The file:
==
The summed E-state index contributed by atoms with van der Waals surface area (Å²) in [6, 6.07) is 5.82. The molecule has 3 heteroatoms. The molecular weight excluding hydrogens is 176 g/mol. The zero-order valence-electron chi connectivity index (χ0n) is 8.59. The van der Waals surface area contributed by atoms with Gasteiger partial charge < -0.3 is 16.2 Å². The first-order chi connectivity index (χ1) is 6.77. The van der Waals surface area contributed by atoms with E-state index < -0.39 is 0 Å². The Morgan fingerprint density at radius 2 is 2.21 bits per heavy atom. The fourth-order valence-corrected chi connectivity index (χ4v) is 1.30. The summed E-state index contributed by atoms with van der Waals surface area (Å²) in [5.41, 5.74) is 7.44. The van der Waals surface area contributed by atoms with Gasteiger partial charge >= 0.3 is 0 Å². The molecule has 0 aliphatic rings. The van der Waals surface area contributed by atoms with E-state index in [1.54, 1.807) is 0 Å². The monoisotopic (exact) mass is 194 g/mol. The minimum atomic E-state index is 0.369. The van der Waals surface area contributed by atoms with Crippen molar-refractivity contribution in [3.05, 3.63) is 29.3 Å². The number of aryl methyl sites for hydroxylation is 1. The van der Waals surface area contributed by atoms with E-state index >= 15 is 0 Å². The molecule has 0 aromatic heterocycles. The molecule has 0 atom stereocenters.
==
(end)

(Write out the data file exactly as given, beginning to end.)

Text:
The summed E-state index contributed by atoms with van der Waals surface area (Å²) in [6, 6.07) is 5.82. The molecule has 3 heteroatoms. The molecular weight excluding hydrogens is 176 g/mol. The zero-order valence-electron chi connectivity index (χ0n) is 8.59. The van der Waals surface area contributed by atoms with Gasteiger partial charge < -0.3 is 16.2 Å². The first-order chi connectivity index (χ1) is 6.77. The van der Waals surface area contributed by atoms with E-state index < -0.39 is 0 Å². The Morgan fingerprint density at radius 2 is 2.21 bits per heavy atom. The fourth-order valence-corrected chi connectivity index (χ4v) is 1.30. The summed E-state index contributed by atoms with van der Waals surface area (Å²) in [5.41, 5.74) is 7.44. The van der Waals surface area contributed by atoms with Gasteiger partial charge >= 0.3 is 0 Å². The molecule has 0 aliphatic rings. The van der Waals surface area contributed by atoms with E-state index in [1.54, 1.807) is 0 Å². The monoisotopic (exact) mass is 194 g/mol. The minimum atomic E-state index is 0.369. The van der Waals surface area contributed by atoms with Crippen molar-refractivity contribution in [3.05, 3.63) is 29.3 Å². The number of aryl methyl sites for hydroxylation is 1. The van der Waals surface area contributed by atoms with E-state index >= 15 is 0 Å². The molecule has 0 aromatic heterocycles. The molecule has 0 atom stereocenters.